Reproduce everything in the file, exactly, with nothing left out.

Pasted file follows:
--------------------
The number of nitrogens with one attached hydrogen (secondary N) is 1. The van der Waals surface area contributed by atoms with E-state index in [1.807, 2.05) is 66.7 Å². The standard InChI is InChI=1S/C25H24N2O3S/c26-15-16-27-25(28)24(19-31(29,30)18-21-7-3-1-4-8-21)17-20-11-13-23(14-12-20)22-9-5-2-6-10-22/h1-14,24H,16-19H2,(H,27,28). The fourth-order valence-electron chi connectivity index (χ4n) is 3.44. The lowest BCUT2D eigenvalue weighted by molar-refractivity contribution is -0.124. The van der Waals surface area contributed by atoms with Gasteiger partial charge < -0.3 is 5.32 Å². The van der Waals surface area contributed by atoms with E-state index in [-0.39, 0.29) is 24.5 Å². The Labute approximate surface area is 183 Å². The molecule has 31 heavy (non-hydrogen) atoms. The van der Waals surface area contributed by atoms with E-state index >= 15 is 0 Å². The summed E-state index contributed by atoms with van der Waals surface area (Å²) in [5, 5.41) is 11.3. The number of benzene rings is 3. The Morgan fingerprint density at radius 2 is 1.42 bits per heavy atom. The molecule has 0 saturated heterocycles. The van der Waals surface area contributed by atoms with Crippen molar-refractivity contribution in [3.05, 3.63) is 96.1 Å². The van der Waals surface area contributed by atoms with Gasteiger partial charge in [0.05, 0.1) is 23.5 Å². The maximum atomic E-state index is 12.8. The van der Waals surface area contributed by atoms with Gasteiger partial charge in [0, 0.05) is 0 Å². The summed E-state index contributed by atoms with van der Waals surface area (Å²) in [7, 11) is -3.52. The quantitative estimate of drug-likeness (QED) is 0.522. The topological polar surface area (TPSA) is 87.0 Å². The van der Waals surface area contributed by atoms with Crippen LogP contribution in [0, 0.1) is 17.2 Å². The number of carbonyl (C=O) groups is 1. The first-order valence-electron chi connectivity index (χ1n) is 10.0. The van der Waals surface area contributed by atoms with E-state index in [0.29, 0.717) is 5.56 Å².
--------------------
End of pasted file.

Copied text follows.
The number of nitrogens with one attached hydrogen (secondary N) is 1. The van der Waals surface area contributed by atoms with E-state index in [1.807, 2.05) is 66.7 Å². The standard InChI is InChI=1S/C25H24N2O3S/c26-15-16-27-25(28)24(19-31(29,30)18-21-7-3-1-4-8-21)17-20-11-13-23(14-12-20)22-9-5-2-6-10-22/h1-14,24H,16-19H2,(H,27,28). The fourth-order valence-electron chi connectivity index (χ4n) is 3.44. The lowest BCUT2D eigenvalue weighted by molar-refractivity contribution is -0.124. The van der Waals surface area contributed by atoms with Gasteiger partial charge < -0.3 is 5.32 Å². The van der Waals surface area contributed by atoms with E-state index in [-0.39, 0.29) is 24.5 Å². The Labute approximate surface area is 183 Å². The molecule has 31 heavy (non-hydrogen) atoms. The van der Waals surface area contributed by atoms with E-state index >= 15 is 0 Å². The summed E-state index contributed by atoms with van der Waals surface area (Å²) in [5, 5.41) is 11.3. The number of benzene rings is 3. The Morgan fingerprint density at radius 2 is 1.42 bits per heavy atom. The molecule has 0 saturated heterocycles. The van der Waals surface area contributed by atoms with Crippen molar-refractivity contribution in [3.05, 3.63) is 96.1 Å². The van der Waals surface area contributed by atoms with Gasteiger partial charge in [0.05, 0.1) is 23.5 Å². The maximum atomic E-state index is 12.8. The van der Waals surface area contributed by atoms with Gasteiger partial charge in [0, 0.05) is 0 Å². The summed E-state index contributed by atoms with van der Waals surface area (Å²) in [7, 11) is -3.52. The quantitative estimate of drug-likeness (QED) is 0.522. The topological polar surface area (TPSA) is 87.0 Å². The van der Waals surface area contributed by atoms with Crippen LogP contribution in [0, 0.1) is 17.2 Å². The number of carbonyl (C=O) groups is 1. The first-order valence-electron chi connectivity index (χ1n) is 10.0. The van der Waals surface area contributed by atoms with E-state index in [0.29, 0.717) is 5.56 Å².